Flies All Green and Buzzin'

The Torture Never Stops

The Central Scrotumizer

Zappa, The Monkees, and Dr. John

Zappa's path crossed the paths of many others, just because of being located in the Los Angeles area. I couldn't find any accounts of a relationship between Zappa and Dr John other than they played some of the same festivals and The Mothers did a song called Wino Man (with Dr John Routine), but Dr. John was one of the musicians creating music for the Monkees TV show as part of The Wrecking Crew, so I'm pretty sure they met.

Frank had some fun with The Soul of The Monkees.

Monday, December 15, 2008

High Times and Frank Zappa

Although Zappa was rabidly anti drug, he did find time to do some interviews with High Times Magazine. Here are some excerpts:

Zappa comes clean

Zappa: Yes. We also had a request to go to South Africa and play at an outdoor festival. I said that if they would make it a mixed event with blacks and whites together, I'd consider it, but they wouldn't do it so we didn't go. We even had an offer to play for the pope.

High Times: The pope?

Zappa: You don't believe me. Pope Paul VI. This is an offer that came into our office. The pope wanted to attract the youth of the world to a speech he wanted to make, and they were going to get all these rock groups to play. Popestock.

High Times: He wouldn't have asked if he'd heard "Catholic Girls."

Zappa: Well, not necessarily. You heard about his sex manual, didn't you?


Zappa: Well, let's get down to some details. I recall a meeting in the dressing room of the Garrick Theater wherein you explained in minute detail certain experiences that took place in the ladies' rest room after hearing a performance by Ritchie Havens –

Cynthia: That was me and Rosslyn. It was so insane. You see, we were really horny over the Mothers. At that time I was fourteen and the big thing was getting horny over the Mothers. Like, when I used to sit, me and Rosslyn, when you were playing an instrumental song, imagining you all were nude playing there, and you really went wild because you were coming and everything into the drum.

Zappa: Coming into the drum?

Cynthia: Right. So then, we wanted to see you so much, and you went off and we were having such a great time, sitting there, watching you nude and thinking of all sorts of fantasy situations and getting so horny over it. Then Ritchie Havens went on and we were getting very bored. We wanted to see the Mothers for more sexual arousement. So we went into the bathroom while Ritchie Havens was singing "San Francisco Baby Blues" and against the sink we started rubbing away.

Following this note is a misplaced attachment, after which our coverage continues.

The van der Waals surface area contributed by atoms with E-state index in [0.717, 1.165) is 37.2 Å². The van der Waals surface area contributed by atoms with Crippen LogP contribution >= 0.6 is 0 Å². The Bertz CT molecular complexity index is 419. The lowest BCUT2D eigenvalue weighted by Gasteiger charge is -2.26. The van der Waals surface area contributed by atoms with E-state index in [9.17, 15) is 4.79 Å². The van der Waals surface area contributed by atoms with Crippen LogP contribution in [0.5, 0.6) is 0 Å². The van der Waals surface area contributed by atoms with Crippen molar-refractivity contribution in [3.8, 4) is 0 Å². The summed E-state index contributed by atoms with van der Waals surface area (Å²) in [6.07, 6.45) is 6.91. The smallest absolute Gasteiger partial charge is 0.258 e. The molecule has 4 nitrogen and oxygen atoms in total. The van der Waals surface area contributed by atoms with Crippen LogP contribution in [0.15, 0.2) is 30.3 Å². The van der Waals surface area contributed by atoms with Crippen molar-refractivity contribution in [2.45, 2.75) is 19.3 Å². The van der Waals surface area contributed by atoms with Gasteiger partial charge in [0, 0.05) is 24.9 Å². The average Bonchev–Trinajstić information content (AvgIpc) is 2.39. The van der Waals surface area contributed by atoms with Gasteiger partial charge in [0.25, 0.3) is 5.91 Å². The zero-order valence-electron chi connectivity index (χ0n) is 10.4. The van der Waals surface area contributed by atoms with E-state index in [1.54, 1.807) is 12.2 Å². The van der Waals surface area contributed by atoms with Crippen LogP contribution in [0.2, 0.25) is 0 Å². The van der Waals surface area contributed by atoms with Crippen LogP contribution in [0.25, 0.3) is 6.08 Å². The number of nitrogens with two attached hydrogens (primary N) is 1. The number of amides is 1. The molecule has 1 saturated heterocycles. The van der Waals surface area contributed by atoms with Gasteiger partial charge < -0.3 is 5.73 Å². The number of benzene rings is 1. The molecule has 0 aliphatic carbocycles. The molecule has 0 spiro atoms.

Zappa: Rubbing away?

Somebody up there doesn't like me

HT: Why do you think they're not playing your records?

FZ: Somebody up there doesn't like me.

HT: Which somebody?

FZ: Well, I don't think it matters as long as there is such a thing as a somebody. We know that there is a somebody, and if he were elected, maybe we could do something about this somebody. But the problem is that the government of the United States is not exactly what really governs the United States. And this is true in other countries, too.

I think that the life of the people is in the hands of those who own raw materials and those who own manufacturing. They make deals with elected representatives to carry out merchandising programs on their behalf. It's almost like the politicians are a form of entertainment that allows people to get into pseudo-debates over pseudo-issues, while behind the scenes you have guys with billions and trillions of dollars moving weapons around, moving sugar around, moving cotton, soy beans, machinery, electronics, all this stuff. The world is a business. And the sooner we start looking at the world as a business, the easier it's going to be for us to live in the world.

Sunday, December 14, 2008

Zappadan Photo-Op

The Philm Freax story about taking the photo that ended up on the cover of Chunga's Revenge

When it got to "coffee 'n' lick-yours" time, I spotted out of the corner of my eye, Frank wandering off through a side door followed by another photog, I left my cognac (don't worry, I went back for it later!) and slipped out another door, so as not to tip-off all the others too.

Saturday, December 13, 2008

Zappadan: Franktasia